Even when groups of inmates tried to escape from the prison, they were again savagely attacked by the indigenous tribes and forced to turn back to the camp knowing they would promptly sentenced to death. After one particular failed escape, more than 80 men when hanged in a single day at the command of Dr. James Pattison Walker. Ironically, even after the Andamanese tribes had launched several attacks on the colony, including a significant battle in 1859 that came to be known as the “Battle of Aberdeen” (the first initiative by the local people to seek independence from colonial rule), the British then changed their approach in handling the indigenous people, taking steps to seek peace with them and win them over, even appointing an officer to look after their welfare.

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Meanwhile, the inmates of Ross Island, who had been fighting for the very same freedom, continued to be treated as slaves. The barbaric Dr. Walker who put his convicts in iron collars to prevent escape, wasn’t removed from his position until it was reported that he wanted to brand his inmates on their forearms with information of the crime and sentence they had been given.

Sounds like Hitler’s kind of hero.

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(c) Ivor Tiller

Even after Walker’s replacements made efforts to “improve” conditions at the prison camp, inmates still chose suicide over life on Ross Island. When an honorable officer of the Indian Army, Sir Robert Napier came to investigate the conditions, he found them “beyond comprehension” as there was no food, clothing and shelter provided to the convicts. When the inmate population swelled to 10,000, doctors reported that only 45 prisoners could be considered medically fit. The camp had a death rate of 700 per year.

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(c) David Dorren

At this time, the British authorities had also embarked on testing of pharmaceutical drugs by forcibly feeding them to their 10,000 prisoners. Side effects of the untested drugs included severe nausea, dysentery and depression. Prisoners began injuring fellow inmates with the intent of being caught by authorities, just so they could end their own suffering by hanging. Authorities responded with flogging, reducing food rations and even reportedly making them sleep in cages.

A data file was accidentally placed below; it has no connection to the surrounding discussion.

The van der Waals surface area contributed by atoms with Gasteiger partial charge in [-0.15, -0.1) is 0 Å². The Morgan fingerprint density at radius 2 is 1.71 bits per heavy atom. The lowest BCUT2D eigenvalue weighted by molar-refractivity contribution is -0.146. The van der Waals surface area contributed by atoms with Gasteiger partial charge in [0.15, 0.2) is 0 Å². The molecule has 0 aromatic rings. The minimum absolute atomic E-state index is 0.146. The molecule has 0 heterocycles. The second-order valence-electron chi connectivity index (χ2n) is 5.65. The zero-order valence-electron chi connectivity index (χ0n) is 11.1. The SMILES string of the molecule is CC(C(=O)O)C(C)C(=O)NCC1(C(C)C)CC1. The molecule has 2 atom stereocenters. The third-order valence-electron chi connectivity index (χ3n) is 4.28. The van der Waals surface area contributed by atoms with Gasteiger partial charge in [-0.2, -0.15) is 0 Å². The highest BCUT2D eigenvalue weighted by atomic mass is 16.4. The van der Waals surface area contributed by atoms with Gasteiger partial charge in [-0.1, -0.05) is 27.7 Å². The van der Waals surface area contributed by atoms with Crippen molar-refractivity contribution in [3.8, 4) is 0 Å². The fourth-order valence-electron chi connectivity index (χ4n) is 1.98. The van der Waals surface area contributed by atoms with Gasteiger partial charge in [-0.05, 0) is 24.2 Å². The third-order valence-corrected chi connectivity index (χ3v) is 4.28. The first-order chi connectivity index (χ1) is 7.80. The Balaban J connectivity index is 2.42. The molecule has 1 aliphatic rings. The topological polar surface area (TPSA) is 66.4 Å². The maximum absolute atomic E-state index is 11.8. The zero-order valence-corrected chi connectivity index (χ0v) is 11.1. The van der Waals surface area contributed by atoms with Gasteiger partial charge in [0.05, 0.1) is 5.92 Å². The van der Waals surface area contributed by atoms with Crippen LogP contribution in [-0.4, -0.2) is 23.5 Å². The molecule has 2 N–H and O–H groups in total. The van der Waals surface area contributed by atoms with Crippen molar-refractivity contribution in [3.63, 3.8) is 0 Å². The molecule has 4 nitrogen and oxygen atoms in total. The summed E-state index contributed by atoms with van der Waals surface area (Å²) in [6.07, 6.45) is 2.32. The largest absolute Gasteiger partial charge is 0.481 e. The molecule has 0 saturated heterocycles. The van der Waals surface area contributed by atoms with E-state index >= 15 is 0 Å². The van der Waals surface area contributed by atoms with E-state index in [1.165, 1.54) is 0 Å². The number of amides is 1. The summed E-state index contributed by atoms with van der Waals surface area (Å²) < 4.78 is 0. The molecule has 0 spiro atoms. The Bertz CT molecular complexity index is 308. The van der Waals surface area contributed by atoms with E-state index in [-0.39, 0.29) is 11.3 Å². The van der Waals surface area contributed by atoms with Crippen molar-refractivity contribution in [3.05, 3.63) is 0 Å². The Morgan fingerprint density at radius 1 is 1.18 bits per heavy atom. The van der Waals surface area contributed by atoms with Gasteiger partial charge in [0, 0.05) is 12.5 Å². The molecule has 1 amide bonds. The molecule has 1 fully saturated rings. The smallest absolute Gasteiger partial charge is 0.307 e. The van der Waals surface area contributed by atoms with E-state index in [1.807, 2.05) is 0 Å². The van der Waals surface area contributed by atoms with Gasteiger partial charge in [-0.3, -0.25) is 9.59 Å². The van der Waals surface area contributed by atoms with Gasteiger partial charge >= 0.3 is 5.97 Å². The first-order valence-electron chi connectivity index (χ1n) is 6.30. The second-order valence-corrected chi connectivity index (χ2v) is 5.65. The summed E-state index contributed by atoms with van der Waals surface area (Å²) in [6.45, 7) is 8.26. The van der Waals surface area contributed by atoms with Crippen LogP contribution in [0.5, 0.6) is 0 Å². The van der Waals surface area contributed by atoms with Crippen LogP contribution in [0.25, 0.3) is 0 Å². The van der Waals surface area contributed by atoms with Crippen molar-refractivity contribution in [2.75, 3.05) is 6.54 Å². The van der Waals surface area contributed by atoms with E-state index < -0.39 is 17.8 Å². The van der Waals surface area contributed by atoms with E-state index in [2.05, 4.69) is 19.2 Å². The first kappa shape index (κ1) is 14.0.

A renowned poet, intellectual and mentor of a British major-general, who had been accused of inflaming the Muslims of Delhi to wage “jihad” against the British Raj, died at the colony in 1861. One political prisoner spent 47 years incarcerated on Ross Island. He was released in 1907 for good behaviour.

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(c) David Dorren

Today, there are only remnants of the past; buildings strangled by branches, a church tower sprouting a tree, a bakery missing its roof, the pool house growing roots. In 1941, an earthquake shook the small island of one square mile, damaging much of the infrastructure and causing most inhabitants to leave the island, shifting the headquarters to the nearby Port Blair. A year later, in the midst of World War II, the vulnerable island was invaded by the Japanese, forcing the remaining British to evacuate entirely. When the Japanese occupation of the island ended in 1945 at the end of the war, Ross Island was never re-inhabited and nature’s take-over began.

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(c) IomaDI

Despite being uninhabited, the “jungle-clad Lost City” has since become somewhat of a tourist attraction, reachable by a short boat ride from a water sports complex in Port Blair. A small museum and cemetery are managed by the Indian Navy, which controls the island and requires every visitor sign on upon entering. The museum has a small collection of old records, but until I reach the tropical shores of Ross Island myself, I’ll have to get back to you on just how much has been left off the information plaques. I have a feeling nature might not be the only one trying to bury the true horrors of “Jungle Book island”.